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Isometric Collision Detection


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#1 sultanofswing.90   Members   -  Reputation: 111

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Posted 13 December 2012 - 06:51 AM

Hello,

I'm developing a collision system for my little isometric engine. I have a PlayerEntity Class with a property

[source lang="csharp"]/// <summary> /// Get or set the position of this entity /// </summary> public Vector2 Location { get { return _location; } set { _location = value; Rectangle = new Rectangle( (int)value.X, (int)value.Y, Rectangle.Width, Rectangle.Height ); if( Fixture != null ) Fixture.Location = value; } } private Vector2 _location;[/source]

The rectangle field doesn't need any explanation. Well, what is a fixture? the Fixture is a Class needed for collision detection. Every fixture has his shape, for example

[source lang="csharp"]public enum FixtureShape { Rectangle, Circle, Rhomb, MouseMap, None }[/source]
For example, Posted Image here the violet circle is the fixture for the player entity. For other shapes is similiar. If mouse map is choosen, the texture is thresholded and for every pixel with an alpha value different from zero, that pixel is set to black. Well, for collision detection i use per pixel collision algorithm, for now i use that from microsoft sample. Here's the function

[source lang="csharp"]public bool CheckCollision( Fixture f ) { Rectangle f2Rect = f.Rectangle; Color[] f2Data = f.FixtureData; // Find the bounds of the rectangle intersection int top = Math.Max( Rectangle.Top, f2Rect.Top ); int bottom = Math.Min( Rectangle.Bottom, f2Rect.Bottom ); int left = Math.Max( Rectangle.Left, f2Rect.Left ); int right = Math.Min( Rectangle.Right, f2Rect.Right ); // Check every point within the intersection bounds for( int y = top; y < bottom; y++ ) { for( int x = left; x < right; x++ ) { // Get the color of both pixels at this point Color colorA = FixtureData[ ( x - Rectangle.Left ) + ( y - Rectangle.Top ) * Rectangle.Width ]; Color colorB = f2Data[ ( x - f2Rect.Left ) + ( y - f2Rect.Top ) * f2Rect.Width ]; // If both pixels are not completely transparent, if( colorA.A != 0 && colorB.A != 0 ) { // then an intersection has been found return true; } } } // No intersection found return false; }[/source]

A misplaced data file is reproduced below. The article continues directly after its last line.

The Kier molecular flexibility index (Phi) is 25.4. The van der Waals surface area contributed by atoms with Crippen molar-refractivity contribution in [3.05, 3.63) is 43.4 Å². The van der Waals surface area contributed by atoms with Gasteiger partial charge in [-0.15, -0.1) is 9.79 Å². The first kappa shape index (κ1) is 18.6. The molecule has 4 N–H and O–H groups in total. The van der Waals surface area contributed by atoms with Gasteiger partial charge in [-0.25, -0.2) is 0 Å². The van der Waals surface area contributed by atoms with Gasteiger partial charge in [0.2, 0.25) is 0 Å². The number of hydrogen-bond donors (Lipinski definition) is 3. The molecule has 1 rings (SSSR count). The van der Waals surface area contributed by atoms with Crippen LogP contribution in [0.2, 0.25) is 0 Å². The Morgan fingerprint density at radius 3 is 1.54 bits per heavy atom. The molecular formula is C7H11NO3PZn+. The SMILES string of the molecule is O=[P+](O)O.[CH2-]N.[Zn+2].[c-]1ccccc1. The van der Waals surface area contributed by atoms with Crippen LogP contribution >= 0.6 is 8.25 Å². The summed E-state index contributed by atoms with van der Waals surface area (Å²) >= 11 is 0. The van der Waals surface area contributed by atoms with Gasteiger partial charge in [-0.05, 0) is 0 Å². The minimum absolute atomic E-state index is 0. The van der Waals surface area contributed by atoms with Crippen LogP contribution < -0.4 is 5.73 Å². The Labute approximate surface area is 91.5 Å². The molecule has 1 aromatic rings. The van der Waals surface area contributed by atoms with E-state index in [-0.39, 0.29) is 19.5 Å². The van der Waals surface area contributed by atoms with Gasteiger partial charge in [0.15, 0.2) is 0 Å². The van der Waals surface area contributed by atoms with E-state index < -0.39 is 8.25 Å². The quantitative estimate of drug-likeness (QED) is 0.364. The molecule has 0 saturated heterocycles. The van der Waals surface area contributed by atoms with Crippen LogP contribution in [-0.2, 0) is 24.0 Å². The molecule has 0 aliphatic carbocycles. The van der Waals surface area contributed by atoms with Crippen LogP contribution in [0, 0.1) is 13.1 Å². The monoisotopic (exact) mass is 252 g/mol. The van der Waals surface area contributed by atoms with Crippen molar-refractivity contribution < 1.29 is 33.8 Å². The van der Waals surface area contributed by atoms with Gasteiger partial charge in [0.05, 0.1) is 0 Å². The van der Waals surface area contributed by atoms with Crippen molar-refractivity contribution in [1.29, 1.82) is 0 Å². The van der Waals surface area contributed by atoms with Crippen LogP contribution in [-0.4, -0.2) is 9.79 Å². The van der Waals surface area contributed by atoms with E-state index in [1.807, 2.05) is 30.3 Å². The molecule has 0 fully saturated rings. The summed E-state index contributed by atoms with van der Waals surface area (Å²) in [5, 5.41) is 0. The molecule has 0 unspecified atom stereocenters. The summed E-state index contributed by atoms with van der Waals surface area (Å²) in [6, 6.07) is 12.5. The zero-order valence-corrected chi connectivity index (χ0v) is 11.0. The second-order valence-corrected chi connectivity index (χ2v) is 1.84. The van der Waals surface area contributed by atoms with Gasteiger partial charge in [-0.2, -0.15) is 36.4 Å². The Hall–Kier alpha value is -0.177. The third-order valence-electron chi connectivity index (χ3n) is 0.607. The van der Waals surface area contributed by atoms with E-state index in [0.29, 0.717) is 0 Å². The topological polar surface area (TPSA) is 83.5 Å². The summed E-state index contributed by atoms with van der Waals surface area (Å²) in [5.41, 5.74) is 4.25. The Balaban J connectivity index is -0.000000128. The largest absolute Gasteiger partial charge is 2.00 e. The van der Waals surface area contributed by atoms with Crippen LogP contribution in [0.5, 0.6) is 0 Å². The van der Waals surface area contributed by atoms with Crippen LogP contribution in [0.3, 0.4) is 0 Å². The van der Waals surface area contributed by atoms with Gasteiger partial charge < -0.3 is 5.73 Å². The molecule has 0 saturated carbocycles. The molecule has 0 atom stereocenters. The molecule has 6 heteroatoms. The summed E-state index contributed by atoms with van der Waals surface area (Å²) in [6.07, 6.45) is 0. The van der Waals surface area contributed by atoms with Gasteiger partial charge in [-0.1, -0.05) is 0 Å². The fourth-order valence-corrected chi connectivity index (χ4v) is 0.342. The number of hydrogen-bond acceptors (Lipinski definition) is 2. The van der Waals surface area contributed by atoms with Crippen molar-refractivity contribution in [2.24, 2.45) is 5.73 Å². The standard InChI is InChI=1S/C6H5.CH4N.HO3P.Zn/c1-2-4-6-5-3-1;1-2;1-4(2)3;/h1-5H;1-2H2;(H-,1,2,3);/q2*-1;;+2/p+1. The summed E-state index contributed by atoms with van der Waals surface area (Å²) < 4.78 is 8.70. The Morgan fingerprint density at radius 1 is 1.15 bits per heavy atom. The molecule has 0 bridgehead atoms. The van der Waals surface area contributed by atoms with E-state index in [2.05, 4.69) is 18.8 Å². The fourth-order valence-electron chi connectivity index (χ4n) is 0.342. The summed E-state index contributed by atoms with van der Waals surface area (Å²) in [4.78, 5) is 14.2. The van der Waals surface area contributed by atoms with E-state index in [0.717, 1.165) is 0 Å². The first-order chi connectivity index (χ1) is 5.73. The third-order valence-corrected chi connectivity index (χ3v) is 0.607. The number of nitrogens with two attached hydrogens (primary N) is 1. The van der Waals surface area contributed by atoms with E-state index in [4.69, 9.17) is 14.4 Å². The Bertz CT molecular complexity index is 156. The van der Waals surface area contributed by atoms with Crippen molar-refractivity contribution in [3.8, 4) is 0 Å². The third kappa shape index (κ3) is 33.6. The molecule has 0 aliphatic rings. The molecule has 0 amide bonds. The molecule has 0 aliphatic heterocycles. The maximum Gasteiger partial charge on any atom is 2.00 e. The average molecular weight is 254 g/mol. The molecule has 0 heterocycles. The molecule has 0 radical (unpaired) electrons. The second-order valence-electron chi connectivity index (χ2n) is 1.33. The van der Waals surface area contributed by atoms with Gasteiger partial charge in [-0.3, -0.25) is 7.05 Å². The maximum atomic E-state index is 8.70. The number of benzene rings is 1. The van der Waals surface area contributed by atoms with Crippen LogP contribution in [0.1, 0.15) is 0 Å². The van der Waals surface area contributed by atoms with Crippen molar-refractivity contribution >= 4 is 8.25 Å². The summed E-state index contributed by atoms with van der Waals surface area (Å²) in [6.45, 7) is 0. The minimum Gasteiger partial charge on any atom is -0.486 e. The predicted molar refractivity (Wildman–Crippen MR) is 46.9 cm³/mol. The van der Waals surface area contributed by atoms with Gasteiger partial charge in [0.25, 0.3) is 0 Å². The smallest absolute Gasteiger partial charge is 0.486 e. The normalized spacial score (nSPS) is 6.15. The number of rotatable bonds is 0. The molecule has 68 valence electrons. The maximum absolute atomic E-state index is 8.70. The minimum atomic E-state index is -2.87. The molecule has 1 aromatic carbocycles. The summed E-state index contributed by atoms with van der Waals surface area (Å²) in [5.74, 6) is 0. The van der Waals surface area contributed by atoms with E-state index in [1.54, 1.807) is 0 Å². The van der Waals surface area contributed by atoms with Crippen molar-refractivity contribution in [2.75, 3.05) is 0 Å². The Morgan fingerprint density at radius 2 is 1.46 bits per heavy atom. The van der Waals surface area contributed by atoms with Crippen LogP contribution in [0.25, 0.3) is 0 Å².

And here's how i use it. I have a list of fixtures that are currently in the visible part of the screen, viewedFixtures. Here's the function where i check collision between objects and player

[source lang="csharp"]public bool IsPlayerColliding( List<Fixture> viewedFixtures, Vector2 MoveDirection ) { if( PlayerFixture == null ) return false; //take a clone of player fixture Fixture t = (Fixture)PlayerFixture.Clone(); t.Location += MoveDirection; foreach( Fixture f in viewedFixtures ) { if( t.CheckCollision( f ) ) //there's a collision return true; } return false; }[/source]

what i do here is checking for collision between the player fixture, moved along the direction the user choosed, and the near fixtures, and this is the function that let the user to move the player in the map:

[source lang="csharp"]public void MovePlayer( Vector2 moveDirection ) { if( Player == null ) return; if( !CollisionSystem.IsPlayerColliding( Map.ViewedFixtures, moveDirection ) ) { Player.Location += moveDirection; } }[/source]
here, if the fixture in the new location is not colliding, finally move the player and the player fixture along the choosed direction. Finally, here's the update method of the game source: